By MIKE CHAIKEN
When Louise DeMars arrived at the New England Carousel Museum, the nonprofit institution was a mere tenant at 95 Riverside Ave. in Bristol.
Under DeMars’ leadership, the museum – which puts the focus on the history of carousels across the globe – finally became master of its domain in 1998 – buying the building it called home.
Over the next 25-plus years, the nonprofit acquired a menagerie of beasts that went round and round on these amusement rides. The institution also expanded its mission, becoming The Bristol Center for Arts & Culture. It established a restoration shop for the carousel pieces, the Museum of Fire History, A Museum of Greek Art and History, and the Glo Sessions Art Gallery.
The nonprofit also established signature events such as its fundraising Mardi Gras party and its Bizarre Bazaar and resurrected the historic Crocodile Club at Lake Compounce (where politicians can talk about anything but politics). The community outreach effort offered a myriad of children’s and family program.
The museum also took over management of the historic carousel in Hartford’s Bushnell Park, overseeing its renovation.
DeMars, who arrived in 1991, became the face of the New England Carousel Museum.
But after a long ride at the carousel museum, DeMars, a 52-year resident of Bristol, announced this month that she was stepping aside. Subsequently, the museum’s Board of Directors on Friday decided to hand the reins over to another familiar face at the museum, Morgan Urgo, who was responsible for many new programs that built upon DeMars’ efforts.
In a press statement, DeMars said, “It is with bittersweet feelings that I tell you that after 28 years I am retiring as the executive director of the New England Carousel Museum.”
“I do not have to tell you that I do so with very mixed feelings but mostly excitement about having some time to enjoy life,” said DeMars.
“Building this museum over the years has been a challenge and a thrill with many accomplishments along the way,” said DeMars. “We have created a wonderful venue that has received national accolades and awards. I step aside with much satisfaction.”
Victoria Biondi, the president of the museum’s board of directors, said in a statement, “The Board said that it is a bittersweet moment in the history of the museum, happy to give Louise a well-deserved break and sad to see her step away from the daily operations. The museum has been incredibly blessed with a stewardship of Louise Lauretano DeMars as its first executive director.”
“The board convinced DeMars to stay with the organization overseeing the Bushnell Park Carousel end of museum operations giving her a more flexible schedule,” said Biondi in the statement. “In this role, her title will be director emeritus. She will continue to oversee the restoration, development and promotion of the Bushnell Park Carousel in addition to daily operations and programming, continuing her involvement with several of the signature events that the museum has initiated under her guidance.”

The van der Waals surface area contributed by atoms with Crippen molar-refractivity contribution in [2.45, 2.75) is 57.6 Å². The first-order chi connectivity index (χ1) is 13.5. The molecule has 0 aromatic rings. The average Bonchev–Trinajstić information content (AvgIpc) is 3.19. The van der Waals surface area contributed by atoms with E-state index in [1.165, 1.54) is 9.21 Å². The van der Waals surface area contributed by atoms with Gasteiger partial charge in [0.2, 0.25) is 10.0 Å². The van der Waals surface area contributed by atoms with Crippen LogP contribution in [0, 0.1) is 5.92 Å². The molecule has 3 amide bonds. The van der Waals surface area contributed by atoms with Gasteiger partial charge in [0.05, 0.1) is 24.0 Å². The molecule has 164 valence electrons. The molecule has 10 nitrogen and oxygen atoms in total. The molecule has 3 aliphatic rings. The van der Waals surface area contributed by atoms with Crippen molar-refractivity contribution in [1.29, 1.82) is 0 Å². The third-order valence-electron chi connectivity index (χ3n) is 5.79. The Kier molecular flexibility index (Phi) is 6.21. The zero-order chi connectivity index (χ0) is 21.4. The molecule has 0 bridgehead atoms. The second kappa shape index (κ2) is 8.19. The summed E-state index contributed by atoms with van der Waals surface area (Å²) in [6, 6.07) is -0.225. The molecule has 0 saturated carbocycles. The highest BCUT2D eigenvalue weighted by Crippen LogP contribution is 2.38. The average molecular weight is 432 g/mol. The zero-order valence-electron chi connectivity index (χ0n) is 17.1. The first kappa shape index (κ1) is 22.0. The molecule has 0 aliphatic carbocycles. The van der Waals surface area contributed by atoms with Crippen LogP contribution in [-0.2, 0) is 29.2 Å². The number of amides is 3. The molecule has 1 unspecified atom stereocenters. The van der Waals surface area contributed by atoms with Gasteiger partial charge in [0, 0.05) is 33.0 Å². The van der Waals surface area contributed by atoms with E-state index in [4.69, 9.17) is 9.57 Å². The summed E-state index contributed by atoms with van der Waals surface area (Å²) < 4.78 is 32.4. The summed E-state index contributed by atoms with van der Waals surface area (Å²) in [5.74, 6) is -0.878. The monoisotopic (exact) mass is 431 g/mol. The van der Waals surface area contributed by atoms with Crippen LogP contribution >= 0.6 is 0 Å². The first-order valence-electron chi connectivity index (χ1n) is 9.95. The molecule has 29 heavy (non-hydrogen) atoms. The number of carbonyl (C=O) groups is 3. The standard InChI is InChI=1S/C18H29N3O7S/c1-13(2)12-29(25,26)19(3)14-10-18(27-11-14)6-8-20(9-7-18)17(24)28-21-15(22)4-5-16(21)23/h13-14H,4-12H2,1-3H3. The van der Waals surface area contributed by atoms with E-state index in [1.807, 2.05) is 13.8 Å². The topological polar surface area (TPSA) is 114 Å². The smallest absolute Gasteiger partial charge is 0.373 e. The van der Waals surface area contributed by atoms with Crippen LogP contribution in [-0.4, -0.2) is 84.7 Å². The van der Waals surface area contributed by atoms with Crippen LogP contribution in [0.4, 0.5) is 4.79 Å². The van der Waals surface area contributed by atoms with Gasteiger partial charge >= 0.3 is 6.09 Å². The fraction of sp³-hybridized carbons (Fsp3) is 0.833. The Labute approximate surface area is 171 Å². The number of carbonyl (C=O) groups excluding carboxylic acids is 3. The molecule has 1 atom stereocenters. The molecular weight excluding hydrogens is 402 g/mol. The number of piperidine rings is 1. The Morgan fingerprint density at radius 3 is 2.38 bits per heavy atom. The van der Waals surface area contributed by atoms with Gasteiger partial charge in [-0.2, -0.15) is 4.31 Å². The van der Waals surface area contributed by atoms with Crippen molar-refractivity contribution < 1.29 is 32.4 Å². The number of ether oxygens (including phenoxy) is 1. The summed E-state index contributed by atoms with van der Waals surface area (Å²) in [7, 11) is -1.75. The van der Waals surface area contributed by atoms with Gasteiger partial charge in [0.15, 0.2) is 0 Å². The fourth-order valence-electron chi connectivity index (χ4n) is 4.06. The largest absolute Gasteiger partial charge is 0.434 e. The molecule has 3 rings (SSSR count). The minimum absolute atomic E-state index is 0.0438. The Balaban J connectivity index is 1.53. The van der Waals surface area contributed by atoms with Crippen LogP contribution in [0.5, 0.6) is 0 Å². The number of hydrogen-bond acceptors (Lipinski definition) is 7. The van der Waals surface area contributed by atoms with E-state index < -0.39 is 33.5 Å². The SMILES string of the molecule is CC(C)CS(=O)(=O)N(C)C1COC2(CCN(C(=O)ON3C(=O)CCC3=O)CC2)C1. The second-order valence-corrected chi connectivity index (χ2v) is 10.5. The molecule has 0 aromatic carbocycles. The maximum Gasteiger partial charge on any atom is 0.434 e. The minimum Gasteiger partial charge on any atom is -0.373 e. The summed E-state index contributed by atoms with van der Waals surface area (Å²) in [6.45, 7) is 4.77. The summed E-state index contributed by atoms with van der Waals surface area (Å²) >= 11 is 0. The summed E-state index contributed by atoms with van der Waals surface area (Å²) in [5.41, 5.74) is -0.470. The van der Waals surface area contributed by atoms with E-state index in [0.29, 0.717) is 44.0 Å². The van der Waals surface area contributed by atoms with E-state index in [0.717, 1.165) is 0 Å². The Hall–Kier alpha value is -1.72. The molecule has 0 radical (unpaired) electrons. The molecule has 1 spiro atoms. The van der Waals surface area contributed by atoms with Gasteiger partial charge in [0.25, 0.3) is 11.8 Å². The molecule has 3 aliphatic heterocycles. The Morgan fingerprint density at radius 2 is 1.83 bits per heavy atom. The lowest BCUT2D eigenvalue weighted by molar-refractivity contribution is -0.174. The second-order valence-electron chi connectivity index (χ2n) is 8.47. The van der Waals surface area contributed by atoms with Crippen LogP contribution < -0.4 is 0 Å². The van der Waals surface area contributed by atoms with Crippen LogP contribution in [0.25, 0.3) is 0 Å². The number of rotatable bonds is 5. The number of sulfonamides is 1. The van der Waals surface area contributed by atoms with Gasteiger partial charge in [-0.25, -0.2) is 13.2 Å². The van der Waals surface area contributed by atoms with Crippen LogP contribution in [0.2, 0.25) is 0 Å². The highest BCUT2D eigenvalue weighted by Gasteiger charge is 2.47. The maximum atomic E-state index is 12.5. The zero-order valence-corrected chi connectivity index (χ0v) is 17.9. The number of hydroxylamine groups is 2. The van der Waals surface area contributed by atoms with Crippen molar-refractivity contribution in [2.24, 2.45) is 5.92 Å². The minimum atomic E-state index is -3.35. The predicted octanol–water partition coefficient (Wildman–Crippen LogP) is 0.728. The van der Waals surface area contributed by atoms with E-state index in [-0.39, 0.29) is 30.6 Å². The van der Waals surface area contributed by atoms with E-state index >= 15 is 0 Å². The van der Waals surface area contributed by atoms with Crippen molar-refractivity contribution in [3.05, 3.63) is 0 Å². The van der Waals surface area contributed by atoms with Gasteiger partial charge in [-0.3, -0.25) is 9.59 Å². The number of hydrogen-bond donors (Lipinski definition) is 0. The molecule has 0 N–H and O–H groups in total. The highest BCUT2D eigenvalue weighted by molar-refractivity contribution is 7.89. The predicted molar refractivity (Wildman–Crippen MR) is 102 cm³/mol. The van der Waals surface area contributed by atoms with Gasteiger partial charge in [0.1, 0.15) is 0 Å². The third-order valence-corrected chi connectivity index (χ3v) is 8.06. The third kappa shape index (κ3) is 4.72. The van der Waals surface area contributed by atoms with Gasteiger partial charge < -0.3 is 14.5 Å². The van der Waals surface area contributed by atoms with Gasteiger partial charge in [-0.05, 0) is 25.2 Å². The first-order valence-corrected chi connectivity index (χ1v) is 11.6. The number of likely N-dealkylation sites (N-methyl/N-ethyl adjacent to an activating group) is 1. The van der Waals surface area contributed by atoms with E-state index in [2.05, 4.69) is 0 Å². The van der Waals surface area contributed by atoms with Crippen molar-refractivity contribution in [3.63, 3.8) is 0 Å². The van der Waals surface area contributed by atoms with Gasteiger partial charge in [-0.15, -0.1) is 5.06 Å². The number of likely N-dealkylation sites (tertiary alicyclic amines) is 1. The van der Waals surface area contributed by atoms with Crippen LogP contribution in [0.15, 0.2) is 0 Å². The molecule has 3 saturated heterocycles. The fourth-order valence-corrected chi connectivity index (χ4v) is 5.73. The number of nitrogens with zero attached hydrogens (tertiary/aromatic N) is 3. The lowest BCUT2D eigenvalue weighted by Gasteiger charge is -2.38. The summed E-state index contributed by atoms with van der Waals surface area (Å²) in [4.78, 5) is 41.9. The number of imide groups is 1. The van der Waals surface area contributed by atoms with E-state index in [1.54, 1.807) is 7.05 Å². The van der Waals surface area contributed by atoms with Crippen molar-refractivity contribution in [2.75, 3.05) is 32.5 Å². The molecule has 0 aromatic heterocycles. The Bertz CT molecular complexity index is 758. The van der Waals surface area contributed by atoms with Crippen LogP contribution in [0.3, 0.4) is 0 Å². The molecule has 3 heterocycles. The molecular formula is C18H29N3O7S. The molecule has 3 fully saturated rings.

In announcing Urgo’s promotion to take over for DeMars, Biondi said, “We feel blessed to have someone of Morgan’s talent choose to follow as the next executive director.”
“It’s a huge responsibility to preserve and protect this historic collection and I am so honored and excited to be trusted to steward the next chapter of the Carousel Museum’s story,” said Urgo in an email interview. “I encourage everyone to come check us out and discover what we are all about.”
Urgo had been assistant director of external affairs at the museum since June 2018. Arriving at the museum in 2016, she initially served as the museum manager.
Urgo graduated magna cum laude with a Bachelor of Fine Arts in drawing with a minor in art history from Plymouth State University, Plymouth, N.H. She served four years as a master teaching artist for the Bushnell Center for Performing Arts in Hartford. She then spent several years as coordinator of public programs at the New Britain Museum of American Art, New Britain, followed by several more years as manager of visitor and volunteer services until 2011. She then became co-founder and director of customer experiences for The Art Truck, LLC out of Glastonbury.
Urgo was recommended for the position by DeMars.
“Over the years,” said DeMars in her letter announcing her retirement, “I have made many good friends and a wealth of wonderful employees and students, who I truly treasure. I wanted to share this moment with you, in advance of the announcement, as a way of thanking you all for your support and help over the years. I could not have done it without your faith in me.”